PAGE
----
BURBANK, CALIF., September 17, 2009 â€” TrioScopics LP has developed high-quality stereoscopic imaging technology that was demonstrated today at the 3D Entertainment Summit at the Universal Hilton in Universal City, Calif. The system, which consists of proprietary encoding combined with inexpensive glasses, does not require specialized projectors, screens, or players and display equipment, thus eliminating a major impediment to the distribution of 3-D entertainment.
â€œTrioScopics has the potential to make high-quality 3-D ubiquitous in the marketplace immediately, without any equipment investments or expensive upgrades,â€? says John D. Lowry, founder of TrioScopics. Lowry has been solving picture processing problems in the motion picture and television industries for 57 years, and holds numerous patents on imaging technology solutions. â€œWith cost barriers eliminated, studios and exhibitors can meet the escalating demand for 3-D entertainment and significantly boost 3-D earnings potential for d-cinema and home entertainment applications.â€?
At the 3-D Entertainment Summit, Lowry showed 3-D content on a 48-foot screen that has been processed using the latest iteration of TrioScopicsâ€™ technology, which is the result of three years of research and development. The process combines the left and right eye image pairs into a single color-encoded image that appears as a full color 3-D image when viewed through the TrioScopics-designed glasses. The TrioScopics system presents excellent 3-D depth, a wide range of color, and superb image fidelity in both digital cinema and home theater situations.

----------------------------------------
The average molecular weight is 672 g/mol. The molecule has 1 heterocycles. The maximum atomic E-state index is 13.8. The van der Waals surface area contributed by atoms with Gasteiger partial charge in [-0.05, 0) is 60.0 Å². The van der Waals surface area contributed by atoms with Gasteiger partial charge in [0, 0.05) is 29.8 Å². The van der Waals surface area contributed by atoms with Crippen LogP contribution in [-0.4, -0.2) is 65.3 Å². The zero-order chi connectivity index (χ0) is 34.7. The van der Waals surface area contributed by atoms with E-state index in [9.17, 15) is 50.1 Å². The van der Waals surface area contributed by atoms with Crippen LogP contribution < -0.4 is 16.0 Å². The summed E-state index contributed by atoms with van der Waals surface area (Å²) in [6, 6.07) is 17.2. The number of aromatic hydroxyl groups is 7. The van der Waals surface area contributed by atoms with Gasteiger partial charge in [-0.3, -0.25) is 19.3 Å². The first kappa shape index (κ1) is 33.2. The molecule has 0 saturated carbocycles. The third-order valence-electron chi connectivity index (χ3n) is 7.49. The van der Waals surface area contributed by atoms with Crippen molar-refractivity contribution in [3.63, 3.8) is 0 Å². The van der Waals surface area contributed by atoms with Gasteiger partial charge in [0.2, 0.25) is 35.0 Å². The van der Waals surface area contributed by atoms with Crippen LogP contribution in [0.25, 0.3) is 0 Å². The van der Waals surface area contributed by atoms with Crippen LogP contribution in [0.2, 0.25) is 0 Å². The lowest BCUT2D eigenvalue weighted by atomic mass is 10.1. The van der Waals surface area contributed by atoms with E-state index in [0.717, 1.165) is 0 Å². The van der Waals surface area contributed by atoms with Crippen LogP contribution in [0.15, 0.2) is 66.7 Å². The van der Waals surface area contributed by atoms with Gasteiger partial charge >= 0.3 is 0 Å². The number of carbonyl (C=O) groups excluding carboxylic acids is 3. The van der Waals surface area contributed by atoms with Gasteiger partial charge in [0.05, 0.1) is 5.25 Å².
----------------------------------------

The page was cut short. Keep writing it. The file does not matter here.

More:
Lowry is a visionary whose unconventional and forward-thinking approach has led to a long history of image science breakthroughs. Today, in addition to his work with TrioScopics, Lowry is active with Lowry Digital, which he founded 11 years ago. The Lowry Processâ„¢, a unique proprietary image processing technology that he developed, has been used to fine tune motion pictures like The Curious Case of Benjamin Button, as well as to restore hundreds of cinema classics including Citizen Kane, the original Star Wars trilogy, and the James Bond and Disney Classics libraries. Most recently, The Lowry Processâ„¢ was used to restore video images from the Apollo 11 moonwalk for NASA.
Early versions of TrioScopicsâ€™ 3-D technology were utilized in the DVD and Blu-ray releases of Journey to the Center of the Earth (October 2008 for Walden Media), My Bloody Valentine (May 2009 for Lionsgate), and Coraline (July 2009 for Universal), for which about 50 million pairs of TrioScopicsâ€™ glasses were manufactured and delivered. â€œOur 3-D technology has improved with each subsequent release, and is now poised to provide a state-of-the-art, immersive entertainment experience to audiences worldwide,â€? notes Lowry.
He continues, â€œThere are approximately 6,000 digital cinema installations in North America and over half are not equipped for 3-D projection. Our technology meets the growing market demands for 3-D entertainment today, expanding the number of theaters capable of displaying 3-D movies without the need for investments in new screens, accessories or systems. We can help distributors and exhibitors put 3-D on more screens now, instantly creating significant earnings potential. And we think that might be a game changer for the business.â€?
Lowry founded TrioScopics with Ian CavÃ©n in February 2007. For more information, visit www.trioscopics.com.